[My trip diary will continue on Monday. But this blog presents a related topic.]
I heard a NPR news story about volunteer tourism and who it helps most (listen here). If you have gone on, heard about, or given to short-term missions projects, you likely have considered the question of whether it is really worth the expense. Are locals really being helped when huge amounts of cash must be used to fly and house outsiders on their trip. At times I have wavered. Should this 30,000 dollars be better used by giving it to local ministries and letting them hire local workers to do what outsiders might do.
Sometimes this is true. But there are a few things to consider:
1. The money probably wouldn’t be raised without sending the outsiders.
2. Having outsiders come and see provides much encouragement.
3. Developing world-minded outsiders (read Americans) can have significant and ongoing impact.
4. Some trips are better than others (as the news story suggests) in that giving goes to local ministries. On our recent trip we stayed at ministry guesthouses which support those ministries and provide jobs to local people. We paid small businesses for services whenever possible.
No doubt some trips are harmful, especially when they promise but do not deliver or continue to support imbalance of power. But many trips do significant benefit for all involved.
5 responses to “Volunteer tourism: Help or Hurt?”
I spend a lot of time thinking about this topic…it’s one of those thoughts that just doesn’t leave me alone. I think what bothers me most about short term trips is not so much the fact that outsiders are coming in with money that could have been used differently. What has tended to bother me is the superior attitudes that people tend to come in with. I think that you are right that the money would probably not otherwise make it over to other places because most people will give to someone they know and not a mysterious organization they are unaware of. Today, it seems, I have landed on the pro side of short term trips.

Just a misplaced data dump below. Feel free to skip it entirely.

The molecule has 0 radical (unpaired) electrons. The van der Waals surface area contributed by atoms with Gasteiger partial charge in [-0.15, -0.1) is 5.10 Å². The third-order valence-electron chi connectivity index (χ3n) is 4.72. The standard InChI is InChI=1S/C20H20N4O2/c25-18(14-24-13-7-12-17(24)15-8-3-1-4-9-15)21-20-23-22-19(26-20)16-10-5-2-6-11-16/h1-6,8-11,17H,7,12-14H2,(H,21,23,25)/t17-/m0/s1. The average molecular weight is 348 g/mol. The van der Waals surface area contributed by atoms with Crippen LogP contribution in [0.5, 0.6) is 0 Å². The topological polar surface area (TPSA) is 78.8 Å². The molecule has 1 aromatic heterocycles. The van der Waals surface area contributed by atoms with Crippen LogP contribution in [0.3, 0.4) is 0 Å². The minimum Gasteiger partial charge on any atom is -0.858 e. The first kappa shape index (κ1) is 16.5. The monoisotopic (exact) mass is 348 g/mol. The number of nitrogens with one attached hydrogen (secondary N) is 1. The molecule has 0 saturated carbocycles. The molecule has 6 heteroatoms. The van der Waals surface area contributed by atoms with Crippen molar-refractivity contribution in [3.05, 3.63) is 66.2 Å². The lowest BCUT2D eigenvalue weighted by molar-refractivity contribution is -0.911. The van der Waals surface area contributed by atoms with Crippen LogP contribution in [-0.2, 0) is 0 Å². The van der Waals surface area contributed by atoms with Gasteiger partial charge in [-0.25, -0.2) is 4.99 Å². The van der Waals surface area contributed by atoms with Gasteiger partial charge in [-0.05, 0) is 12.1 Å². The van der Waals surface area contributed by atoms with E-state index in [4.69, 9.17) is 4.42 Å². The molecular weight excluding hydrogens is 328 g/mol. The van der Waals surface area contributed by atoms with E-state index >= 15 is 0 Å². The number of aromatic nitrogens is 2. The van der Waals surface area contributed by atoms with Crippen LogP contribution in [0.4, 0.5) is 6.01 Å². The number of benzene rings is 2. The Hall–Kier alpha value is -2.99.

I am familiar with volunteer tourism. I have been on such trips. People who really don’t want to work but rather use the mission trip as a vacation. It was very frustrating for those of us who were there to work. On the other hand even
though I was working, my attitude did a diservice to my Lord. I probably did as much damage by being angry and not showing the love of God to my felow missionaries as did the volunteer tourists.
I asked a pastor who was in favor of short-term trips if there were down sides (He is in favor of them for all the reason you mentioned but mostly because our hearts follow our money and our money follow our people).
“Walking through villages in coordinated neon t-shirts with ‘Hope for the Hopeless’ printed on them.”
Piper, yes, I struggle with those t-shirts too! Or the one that says Muzungu. Duh, do you need a t-shirt?
I also struggle with attitudes toward some short term trippers. Enough that I have considered not doing things so I won’t be lumped in with them. But, I too land on the pro-side. I have seen things birthed that were the direct result of a number of trips. Such ministry is inefficient in the best sense of that word.
My niece and nephew have been taken on missionary trips into the Transkei, since their mid teens. They get trained in their local Baptist church which is situated in a privileged area in Cape Town, South Africa. The place they go to takes volunteer tourists and they are organised in the way they ‘use’ them. Today my niece is studying Occupational Therapy and is well equipped to go into disadvantaged areas in Cape Town. Her brother also has a heart for the under privileged, even as he goes on to study environmental science next year. How much have they helped in their mission trips? I don’t know. However, the exposure has had life changing impact, in their lives.